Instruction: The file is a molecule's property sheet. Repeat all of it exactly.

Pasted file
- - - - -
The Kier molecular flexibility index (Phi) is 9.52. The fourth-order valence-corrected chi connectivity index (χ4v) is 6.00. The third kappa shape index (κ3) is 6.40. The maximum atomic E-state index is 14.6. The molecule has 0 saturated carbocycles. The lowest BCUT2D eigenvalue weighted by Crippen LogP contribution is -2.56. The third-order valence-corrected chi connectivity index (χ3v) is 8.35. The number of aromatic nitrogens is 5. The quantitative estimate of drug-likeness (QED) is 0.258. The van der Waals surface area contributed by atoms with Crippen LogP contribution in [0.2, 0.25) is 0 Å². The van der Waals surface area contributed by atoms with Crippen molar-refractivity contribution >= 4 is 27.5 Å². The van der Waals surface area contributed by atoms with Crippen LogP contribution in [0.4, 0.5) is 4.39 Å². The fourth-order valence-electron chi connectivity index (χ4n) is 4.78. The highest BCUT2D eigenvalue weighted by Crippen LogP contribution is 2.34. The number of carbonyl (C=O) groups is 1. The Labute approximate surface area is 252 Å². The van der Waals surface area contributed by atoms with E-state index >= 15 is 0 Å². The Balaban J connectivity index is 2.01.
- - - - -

The Kier molecular flexibility index (Phi) is 9.52. The fourth-order valence-corrected chi connectivity index (χ4v) is 6.00. The third kappa shape index (κ3) is 6.40. The maximum atomic E-state index is 14.6. The molecule has 0 saturated carbocycles. The lowest BCUT2D eigenvalue weighted by Crippen LogP contribution is -2.56. The third-order valence-corrected chi connectivity index (χ3v) is 8.35. The number of aromatic nitrogens is 5. The quantitative estimate of drug-likeness (QED) is 0.258. The van der Waals surface area contributed by atoms with Crippen LogP contribution in [0.2, 0.25) is 0 Å². The van der Waals surface area contributed by atoms with Crippen molar-refractivity contribution >= 4 is 27.5 Å². The van der Waals surface area contributed by atoms with Crippen LogP contribution in [0.4, 0.5) is 4.39 Å². The fourth-order valence-electron chi connectivity index (χ4n) is 4.78. The highest BCUT2D eigenvalue weighted by Crippen LogP contribution is 2.34. The number of carbonyl (C=O) groups is 1. The Labute approximate surface area is 252 Å². The van der Waals surface area contributed by atoms with E-state index >= 15 is 0 Å². The Balaban J connectivity index is 2.01.